"Old n Slow" It's a way of life!
    1985 K100RT

    1998 R1100RT

  7. #7
    Happily Bent dieselyoda's Avatar
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    A good tune-up is definitely a great start to taking care of your bike.

    Spark Plugs, Valve Adjustment, etc., maybe a fuel filter, check your air filter, the basics of a good tune-up is always a good place to start.

    As to the TBI Sync, I tend to leave it alone unless there is a specific concern. The old saying, "if it ain't broke, don't fix it", has a ton of merit. I don't believe a TBI Sync is part of a tune-up, check, sure, no problem, leave it alone.

    As to the actual sync, tons have been discussed but really??? Sync at idle is very little concern to me. Sync above 3,000 RPM, that's what I shoot for.
    1997 R1100RT (Restored Basket Case) , 1981 KZ 440 LTD (Restored Basket Case)
    1986 K75S(the beutch), 1993 K1100RS (blown engine), 1997 Chev Short Box (4x4 with an LT1)
    "You can easily judge the character of a man by how he treats those who can do nothing for him."

  8. #8
    Registered User dogbros's Avatar
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    Looks like a lot of good advice. I have bought the gauges for my first valve adjust and read that shod do the sync at te same time. That being said, I'm not sue it needs it, I can't notice much difference form when I started riding it 10,000 miles ago. Others have said do it every 6,000 so I thought I would just to see if I notice difference. 20 degrees here now, so this may have to wait until Spring if I need to ride it to warm it up.

    Thanks to all above for the input! I now have something to read over the winter!
    2000 R1100RT, HD 2001 RoadGlide, 1972 Schwinn Supersport

  9. #9
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    [QUOTE=m_stock10506;965400] I've used the Twin-Max and the Harmonizer. The Harmonizer is my favorite but it is very hard to get one new. These gauges all measure vacuum differences from one TB to the other.

    Michael,
    I've used the Twin-Max several times and have purchased, but not yet used a Harmonizer. Do you know of a good source for instructions on the use of the Harmonizer?
    Dave
    2004 R 1150 GS

  10. #10
    Live it, or live with it
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    Also check out the articles here:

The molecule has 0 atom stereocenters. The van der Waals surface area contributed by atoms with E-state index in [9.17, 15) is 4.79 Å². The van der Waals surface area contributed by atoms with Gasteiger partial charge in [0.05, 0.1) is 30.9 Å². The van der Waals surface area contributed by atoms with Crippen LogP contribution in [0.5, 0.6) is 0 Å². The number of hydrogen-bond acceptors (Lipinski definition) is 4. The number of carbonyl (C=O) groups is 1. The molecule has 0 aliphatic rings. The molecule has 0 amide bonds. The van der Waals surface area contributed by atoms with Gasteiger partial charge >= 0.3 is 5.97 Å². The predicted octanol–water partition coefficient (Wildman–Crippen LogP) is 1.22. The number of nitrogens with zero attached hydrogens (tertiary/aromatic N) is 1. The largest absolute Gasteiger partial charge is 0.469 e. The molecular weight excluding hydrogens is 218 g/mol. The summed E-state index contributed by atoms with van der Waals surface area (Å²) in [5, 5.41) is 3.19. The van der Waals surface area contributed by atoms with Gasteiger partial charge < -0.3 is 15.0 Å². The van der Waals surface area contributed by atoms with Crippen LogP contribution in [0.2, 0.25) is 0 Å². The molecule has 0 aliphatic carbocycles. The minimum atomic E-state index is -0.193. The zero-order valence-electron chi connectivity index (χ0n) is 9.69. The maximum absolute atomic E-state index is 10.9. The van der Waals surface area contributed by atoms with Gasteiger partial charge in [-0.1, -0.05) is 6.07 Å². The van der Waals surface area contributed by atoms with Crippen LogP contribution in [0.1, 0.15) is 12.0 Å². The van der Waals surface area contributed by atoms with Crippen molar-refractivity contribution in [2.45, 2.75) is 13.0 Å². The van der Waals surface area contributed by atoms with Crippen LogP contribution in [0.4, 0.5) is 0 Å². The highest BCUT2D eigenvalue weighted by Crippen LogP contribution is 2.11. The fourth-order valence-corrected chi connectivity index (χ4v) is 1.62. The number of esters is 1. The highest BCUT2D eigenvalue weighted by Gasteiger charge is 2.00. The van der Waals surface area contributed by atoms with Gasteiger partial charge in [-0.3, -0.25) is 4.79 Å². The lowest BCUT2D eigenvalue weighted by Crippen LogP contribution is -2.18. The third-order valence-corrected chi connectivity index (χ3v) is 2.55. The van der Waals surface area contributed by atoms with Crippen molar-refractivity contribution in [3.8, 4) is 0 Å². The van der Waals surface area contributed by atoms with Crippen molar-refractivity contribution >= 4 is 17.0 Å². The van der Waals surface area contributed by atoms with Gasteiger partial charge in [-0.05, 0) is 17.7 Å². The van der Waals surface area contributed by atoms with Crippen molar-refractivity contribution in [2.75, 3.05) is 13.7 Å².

http://www.ibmwr.org/r-tech/oilheads/index.shtml
    Motor On '/,

  11. #11
    Day Dreaming ... happy wanderer's Avatar
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    [QUOTE=PETDOC;965569]
    Quote Originally Posted by m_stock10506 View Post
    I've used the Twin-Max and the Harmonizer. The Harmonizer is my favorite but it is very hard to get one new. These gauges all measure vacuum differences from one TB to the other.

    Michael,
    I've used the Twin-Max several times and have purchased, but not yet used a Harmonizer. Do you know of a good source for instructions on the use of the Harmonizer?
    Dave
    I've used mercury sticks, home made ATF and vinyl tubing rigs, a Twin Max, a Morgan Carb Tune and the Harmonizer. The Harmonizer is by far and away the best synching tool I've owned. You can get the job done with _any_ of the others but I just happen to like the clean simplicity and accuracy and ease of use with the Harmonizer.

    Now the bad news. The Harmonizer is basically unobtanium. It's creator and builder is a guy whose handle is Grok over on ADV Rider. The vendor thread containing product description and use instructions is here:
    http://advrider.com/forums/showthread.php?t=701625

    There is a fairly useless video on YouTube here but at least you can see it working:
    http://www.youtube.com/watch?v=CCDLUktfB6c

    Grok has not posted any updates on when more might be available since 05-21-2013, 04:47 PM on ADVRider. If he ever makes more I plan to buy a spare just in case. They do very occasionally come up for sale when guys give up wrenching or riding and are snapped up immediately.
    MJM - BeeCeeBeemers Motorcycle Club Vancouver B.C.
    '81 R80G/S, '82 R100RS, '00 R1100RT